The slaughter of 300 members of Clan Donald was the grim climax in a siege by Cromwellian forces led by General Leslie. It was the last of a number of assaults dating back to the 13th century, when an Anglo-Norman lord, an ancestor of Clan Bissett, seized the castle during the reign of the Scottish king Alexander II (1214-49). Five hundred years before Alexander succeeded to the throne, the Irish annals noted the first recorded attack on Dunaverty:

712 Obsessio Aberte apud Selbacum (‘Siege of Aberte by Selbach’)

Selbach was an ambitious Gaelic king whose core domains lay in Lorn, the district around present-day Oban. He belonged to Cenél Loairn, a powerful family who competed with Cenél nGabráin for the overkingship of Dál Riata in the late seventh and early eighth centuries. In 712 he attacked and burned the Cenél nGabráin fortress at Tarbert in central Kintyre before laying siege to Aberte. Although the annalists tell us little about the geography of these campaigns there is little doubt that Aberte was an ancient stronghold on the rock of Dunaverty. The latter name is an Anglicised form of Gaelic Dun Abhartaigh, ‘Abhartach’s Fort’. In the 8th century this would have been written as Dun Abartaig.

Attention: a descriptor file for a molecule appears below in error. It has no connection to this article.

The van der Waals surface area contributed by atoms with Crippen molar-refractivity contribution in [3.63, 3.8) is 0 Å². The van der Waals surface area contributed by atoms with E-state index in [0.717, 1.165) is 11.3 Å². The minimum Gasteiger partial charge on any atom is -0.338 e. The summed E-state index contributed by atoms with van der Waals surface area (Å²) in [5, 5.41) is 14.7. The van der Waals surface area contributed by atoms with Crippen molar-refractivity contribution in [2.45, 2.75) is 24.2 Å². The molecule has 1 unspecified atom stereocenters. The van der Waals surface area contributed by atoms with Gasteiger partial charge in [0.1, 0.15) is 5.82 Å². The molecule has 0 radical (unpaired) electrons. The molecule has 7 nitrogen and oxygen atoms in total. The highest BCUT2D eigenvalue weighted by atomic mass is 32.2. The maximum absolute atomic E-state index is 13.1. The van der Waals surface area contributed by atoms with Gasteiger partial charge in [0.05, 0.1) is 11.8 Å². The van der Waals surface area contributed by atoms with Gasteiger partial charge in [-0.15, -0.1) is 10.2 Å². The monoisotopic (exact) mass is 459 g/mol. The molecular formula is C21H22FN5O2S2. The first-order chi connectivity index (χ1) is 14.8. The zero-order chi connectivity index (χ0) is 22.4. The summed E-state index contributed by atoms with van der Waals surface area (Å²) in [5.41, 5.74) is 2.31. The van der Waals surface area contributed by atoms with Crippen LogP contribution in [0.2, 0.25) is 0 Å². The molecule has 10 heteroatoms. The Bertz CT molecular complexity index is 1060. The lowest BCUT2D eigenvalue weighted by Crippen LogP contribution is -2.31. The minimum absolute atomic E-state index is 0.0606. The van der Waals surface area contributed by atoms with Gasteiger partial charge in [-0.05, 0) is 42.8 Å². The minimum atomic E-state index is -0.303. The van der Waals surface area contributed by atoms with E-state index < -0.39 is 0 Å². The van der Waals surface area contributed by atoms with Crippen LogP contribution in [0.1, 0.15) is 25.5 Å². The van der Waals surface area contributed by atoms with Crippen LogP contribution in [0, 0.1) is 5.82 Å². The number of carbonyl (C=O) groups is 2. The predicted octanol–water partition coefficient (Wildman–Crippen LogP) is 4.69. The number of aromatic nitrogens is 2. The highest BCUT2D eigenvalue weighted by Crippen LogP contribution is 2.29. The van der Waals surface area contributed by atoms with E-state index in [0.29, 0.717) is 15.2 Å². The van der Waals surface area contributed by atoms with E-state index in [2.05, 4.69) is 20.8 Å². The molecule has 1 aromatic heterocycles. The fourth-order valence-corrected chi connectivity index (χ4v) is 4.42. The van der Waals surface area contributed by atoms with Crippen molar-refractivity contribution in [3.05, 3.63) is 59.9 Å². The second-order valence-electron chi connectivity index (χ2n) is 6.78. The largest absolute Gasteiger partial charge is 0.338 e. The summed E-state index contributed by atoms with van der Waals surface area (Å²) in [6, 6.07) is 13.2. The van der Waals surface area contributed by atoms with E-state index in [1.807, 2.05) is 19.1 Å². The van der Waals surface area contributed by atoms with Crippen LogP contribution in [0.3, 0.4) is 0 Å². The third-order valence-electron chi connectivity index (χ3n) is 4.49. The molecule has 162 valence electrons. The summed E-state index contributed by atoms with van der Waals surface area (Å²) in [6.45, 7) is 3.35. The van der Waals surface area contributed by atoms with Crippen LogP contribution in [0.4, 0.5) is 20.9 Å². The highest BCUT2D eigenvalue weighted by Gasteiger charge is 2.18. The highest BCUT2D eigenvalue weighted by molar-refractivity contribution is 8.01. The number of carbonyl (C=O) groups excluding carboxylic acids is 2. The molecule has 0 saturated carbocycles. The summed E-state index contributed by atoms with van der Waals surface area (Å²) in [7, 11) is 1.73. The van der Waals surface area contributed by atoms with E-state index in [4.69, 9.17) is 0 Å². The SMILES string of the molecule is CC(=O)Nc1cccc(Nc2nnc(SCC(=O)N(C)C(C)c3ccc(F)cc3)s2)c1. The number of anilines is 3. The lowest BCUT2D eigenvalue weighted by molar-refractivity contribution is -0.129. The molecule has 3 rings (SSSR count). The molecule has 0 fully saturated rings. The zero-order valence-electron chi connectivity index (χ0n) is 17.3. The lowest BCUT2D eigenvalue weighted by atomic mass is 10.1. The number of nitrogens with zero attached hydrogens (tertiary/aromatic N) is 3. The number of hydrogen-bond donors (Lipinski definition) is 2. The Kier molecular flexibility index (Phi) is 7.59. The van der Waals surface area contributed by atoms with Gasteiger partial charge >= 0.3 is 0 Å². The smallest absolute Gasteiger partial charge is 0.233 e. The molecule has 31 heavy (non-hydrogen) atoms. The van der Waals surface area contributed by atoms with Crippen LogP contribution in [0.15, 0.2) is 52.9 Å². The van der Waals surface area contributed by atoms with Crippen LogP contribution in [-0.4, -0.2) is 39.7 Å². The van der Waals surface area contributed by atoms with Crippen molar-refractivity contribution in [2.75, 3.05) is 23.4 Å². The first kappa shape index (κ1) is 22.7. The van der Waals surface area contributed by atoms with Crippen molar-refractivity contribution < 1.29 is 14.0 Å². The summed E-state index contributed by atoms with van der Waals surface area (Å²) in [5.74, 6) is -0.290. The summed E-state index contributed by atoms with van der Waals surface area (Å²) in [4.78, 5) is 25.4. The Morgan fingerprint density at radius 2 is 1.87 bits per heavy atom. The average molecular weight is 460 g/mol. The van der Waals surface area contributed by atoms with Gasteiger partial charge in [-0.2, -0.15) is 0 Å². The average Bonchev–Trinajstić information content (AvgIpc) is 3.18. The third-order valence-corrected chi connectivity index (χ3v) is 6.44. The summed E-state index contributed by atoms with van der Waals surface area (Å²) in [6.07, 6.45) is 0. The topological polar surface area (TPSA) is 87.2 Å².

Dunaverty: modern buildings on the slipway below the Rock.